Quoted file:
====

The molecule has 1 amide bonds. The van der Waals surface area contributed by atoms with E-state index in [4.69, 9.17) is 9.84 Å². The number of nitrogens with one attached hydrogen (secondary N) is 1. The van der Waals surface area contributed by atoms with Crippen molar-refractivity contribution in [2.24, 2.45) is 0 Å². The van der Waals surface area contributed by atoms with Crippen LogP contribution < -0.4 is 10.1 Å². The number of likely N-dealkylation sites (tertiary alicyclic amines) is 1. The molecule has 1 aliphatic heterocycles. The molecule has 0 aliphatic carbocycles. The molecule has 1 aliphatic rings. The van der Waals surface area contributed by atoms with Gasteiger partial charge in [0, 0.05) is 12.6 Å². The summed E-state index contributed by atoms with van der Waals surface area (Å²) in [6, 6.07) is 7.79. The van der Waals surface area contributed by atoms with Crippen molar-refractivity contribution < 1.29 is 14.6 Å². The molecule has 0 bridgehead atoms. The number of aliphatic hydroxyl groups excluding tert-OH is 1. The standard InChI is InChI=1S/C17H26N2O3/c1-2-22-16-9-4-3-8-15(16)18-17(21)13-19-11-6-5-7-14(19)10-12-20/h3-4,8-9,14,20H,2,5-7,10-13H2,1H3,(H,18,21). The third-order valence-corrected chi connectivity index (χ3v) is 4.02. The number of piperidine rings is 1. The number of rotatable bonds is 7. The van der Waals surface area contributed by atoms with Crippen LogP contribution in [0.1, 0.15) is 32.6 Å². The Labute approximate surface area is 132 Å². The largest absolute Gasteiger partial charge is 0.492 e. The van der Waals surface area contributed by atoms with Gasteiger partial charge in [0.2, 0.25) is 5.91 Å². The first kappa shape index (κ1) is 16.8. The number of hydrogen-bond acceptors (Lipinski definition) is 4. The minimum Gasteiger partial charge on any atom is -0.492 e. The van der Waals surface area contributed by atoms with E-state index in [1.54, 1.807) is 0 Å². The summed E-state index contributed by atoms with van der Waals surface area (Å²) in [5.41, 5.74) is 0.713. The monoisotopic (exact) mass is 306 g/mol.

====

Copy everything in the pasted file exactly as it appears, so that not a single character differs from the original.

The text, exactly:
The molecule has 1 amide bonds. The van der Waals surface area contributed by atoms with E-state index in [4.69, 9.17) is 9.84 Å². The number of nitrogens with one attached hydrogen (secondary N) is 1. The van der Waals surface area contributed by atoms with Crippen molar-refractivity contribution in [2.24, 2.45) is 0 Å². The van der Waals surface area contributed by atoms with Crippen LogP contribution < -0.4 is 10.1 Å². The number of likely N-dealkylation sites (tertiary alicyclic amines) is 1. The molecule has 1 aliphatic heterocycles. The molecule has 0 aliphatic carbocycles. The molecule has 1 aliphatic rings. The van der Waals surface area contributed by atoms with Gasteiger partial charge in [0, 0.05) is 12.6 Å². The summed E-state index contributed by atoms with van der Waals surface area (Å²) in [6, 6.07) is 7.79. The van der Waals surface area contributed by atoms with Crippen molar-refractivity contribution < 1.29 is 14.6 Å². The molecule has 0 bridgehead atoms. The number of aliphatic hydroxyl groups excluding tert-OH is 1. The standard InChI is InChI=1S/C17H26N2O3/c1-2-22-16-9-4-3-8-15(16)18-17(21)13-19-11-6-5-7-14(19)10-12-20/h3-4,8-9,14,20H,2,5-7,10-13H2,1H3,(H,18,21). The third-order valence-corrected chi connectivity index (χ3v) is 4.02. The number of piperidine rings is 1. The number of rotatable bonds is 7. The van der Waals surface area contributed by atoms with Crippen LogP contribution in [0.1, 0.15) is 32.6 Å². The Labute approximate surface area is 132 Å². The largest absolute Gasteiger partial charge is 0.492 e. The van der Waals surface area contributed by atoms with Gasteiger partial charge in [0.2, 0.25) is 5.91 Å². The first kappa shape index (κ1) is 16.8. The number of hydrogen-bond acceptors (Lipinski definition) is 4. The minimum Gasteiger partial charge on any atom is -0.492 e. The van der Waals surface area contributed by atoms with E-state index in [1.54, 1.807) is 0 Å². The summed E-state index contributed by atoms with van der Waals surface area (Å²) in [5.41, 5.74) is 0.713. The monoisotopic (exact) mass is 306 g/mol.